The invention relates generally to finding minimal cost paths, and more particularly to finding minimal expected cost paths using a stochastic graph.
Finding minimal cost paths is important in many practical logistical applications including transportation, communication routing, and robot planning. The problem is to find a path from a source to a destination under some constraint, for example, a best path to the airport such that one neither arrives too early nor misses a deadline.
The invention is concerned with problems that can be modeled as a stochastic graph. A stochastic graph includes nodes connected by arcs. The arcs represent the paths that can form a potential minimal expected cost path, and the nodes are intermediate points where alternative subpaths can be selected. In a stochastic graph, a cost of traversing an arc is neither fixed nor predictable. Instead the cost is a random variable drawn from a probability distribution function associated with the arc. Typically, the random variable represents a ‘length’ of the arc, the time to traverse the arc, a financial cost, or a physical quantity. Almost all real-world planning and logistic problems have stochastic costs.
There are adaptive and non-adaptive approaches to optimal traversals of the graph. An adaptive method gives a policy in which one receives new information upon arriving at each node and that information is used to select the next arc. This new information makes the problem much easier. For this reason, most of the prior art revolves around adaptive methods. When new information is not forthcoming at every node, one must use non-adaptive methods to select chains of arcs that form paths. In the stochastic, setting this is generally a much harder problem.
Traditionally, the work on path planning in stochastic graphs has focused on a notion of shortest paths according to some expectation, Papadimitriou, C. H. and Yannakakis, M., “Shortest paths without a map,” Theoretical Determiner Science 84: pp. 127-150, and Bertsekas, D. P. and Tsitsiklis, J. N., “An analysis of stochastic shortest path problems,” Math. Oper. Res. 16 (3): pp. 580-595, 1991.
Some models associate a cumulative cost with each node. The cumulative cost depends on the time it takes to traverse the arcs to reach the node. By storing many such costs from many paths to each node, one can approximate the uncertainty in the problem, Chabini, I., “Algorithms for k-Shortest Paths and Other Routing Problems in Time-Dependent Networks,” Transportation Research Part B: Methodological, 2002, and Miller-Hooks, E. D., and Mahmassani, H. S., “Least Expected Time Paths in Stochastic, Time-Varying Transportation Networks,” Transportation Science, 34, pp. 198-215, 2000. Such approaches generally suffer exponential running time, unbounded approximation error, or both.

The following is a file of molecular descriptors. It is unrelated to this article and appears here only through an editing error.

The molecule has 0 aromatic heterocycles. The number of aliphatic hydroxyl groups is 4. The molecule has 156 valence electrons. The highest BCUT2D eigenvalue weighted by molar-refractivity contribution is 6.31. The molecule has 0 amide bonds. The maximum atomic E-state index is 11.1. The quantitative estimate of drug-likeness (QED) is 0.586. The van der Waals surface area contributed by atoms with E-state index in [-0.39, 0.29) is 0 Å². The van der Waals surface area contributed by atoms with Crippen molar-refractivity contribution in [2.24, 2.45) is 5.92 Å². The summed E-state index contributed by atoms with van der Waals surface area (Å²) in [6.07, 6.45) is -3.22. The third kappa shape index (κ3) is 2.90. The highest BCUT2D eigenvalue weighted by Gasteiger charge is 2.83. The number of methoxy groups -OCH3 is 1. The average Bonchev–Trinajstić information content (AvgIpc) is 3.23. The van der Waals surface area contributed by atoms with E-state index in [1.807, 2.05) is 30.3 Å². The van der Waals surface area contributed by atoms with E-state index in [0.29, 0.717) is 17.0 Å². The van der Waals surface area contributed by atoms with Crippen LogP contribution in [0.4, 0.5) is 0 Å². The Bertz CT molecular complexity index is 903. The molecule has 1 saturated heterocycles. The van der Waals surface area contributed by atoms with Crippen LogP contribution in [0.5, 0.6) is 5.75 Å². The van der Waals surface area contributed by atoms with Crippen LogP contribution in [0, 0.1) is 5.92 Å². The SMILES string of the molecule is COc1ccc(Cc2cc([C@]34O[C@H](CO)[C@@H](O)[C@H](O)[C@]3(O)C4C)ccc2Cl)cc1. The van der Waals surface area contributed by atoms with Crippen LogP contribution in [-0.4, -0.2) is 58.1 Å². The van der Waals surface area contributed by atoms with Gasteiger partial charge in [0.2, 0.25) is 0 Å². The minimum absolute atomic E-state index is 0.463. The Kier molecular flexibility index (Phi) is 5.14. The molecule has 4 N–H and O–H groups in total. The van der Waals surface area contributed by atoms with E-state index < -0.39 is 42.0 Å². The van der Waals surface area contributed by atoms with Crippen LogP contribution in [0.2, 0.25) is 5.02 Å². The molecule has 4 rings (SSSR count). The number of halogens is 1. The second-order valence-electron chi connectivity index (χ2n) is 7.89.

However, there has been little work on decision theoretic models, which directly incorporate uncertainty, and find the minimal expected cost path on the basis of a comprehensive measure of user utility and all available distributional information of the stochastic arc lengths. In that setting, the utility or cost of a path can be an arbitrary function of its total length, and both are random variables. To make optimal decisions, one must integrate out the randomness and evaluate paths according to their expected cost, which may be quite unrelated to their expected lengths.
Most prior art methods minimize an expected length of paths from the source to the destination, or a combination of expected lengths and expected costs such as bicriterion problems, J. Mote, I. Murthy, and D. Olson, “A parametric approach to solving bicriterion shortest path problems,” European Journal of Operational Research, 53:81-92, 1991, and S. Pallottino and M. G. Scutella, “Shortest path processes in transportation models: Classical and innovative aspects,” Technical Report TR-97-06, Universita di Pisa Dipartimento di Informatica, 1997.
Some methods use a decision theoretic model, R. P. Loui, “Optimal paths in graphs with stochastic or multi-dimensional weights,” Communications of the ACM, 26:670-676, 1983. However, Loui only considers monotone increasing costs. These are arguably easier because that model admits exact efficient solutions for special cases, such as linear and exponential objective functions.
An adaptive method for finding minimal cost paths that maximizes the probability of arriving before the deadline is described by Y. Fan, R. Kalaba, and I. J. E. Moore, “Arriving on time,” Journal of Optimization Theory and Applications, Vol. 127, No. 3, pp. 485-496, December 2005, Gao, S. and Chabini, I., “Optimal Routing Policy Problems in Stochastic Time-Dependent Networks,” Proceedings of the IEEE 5th International Conference on Intelligent, Transportation Systems, pp. 549-559, 2002, and Boyan, J. and Mitzenmacher, M., “Improved Results for Route Planning in Stochastic Transportation Networks,” ACM-SIAM Symposium on Discrete Algorithms, 2001.
Few methods consider minimizing a nonlinear or nonmonotonic function of the length and only give approximate heuristic processes.
Mirchandani and Soroush give exponential processes and heuristics for quadratic utility functions, P. Mirchandani and H. Soroush, “Optimal paths in probabilistic networks: a case with temporary preferences,” Determiners and Operations Research, 12(4):365-381, 1985.
The embodiments of the invention provide a method for finding a minimal expected cost path in the presence of uncertainty. The embodiments use a decision theoretic model for defining the minimal expected cost path. Paths from a source to a destination are represented by a graph of nodes connected by arcs. Times to traverse a particular arc between two nodes are expressed as an independent probability distribution function.
In particular, one embodiment of the invention provides a method for finding a path having a minimal expected cost through a network of nodes connected by arcs, in which the path is from a source node to a destination node, and in which a traversal time for traversing each arc is a random variable.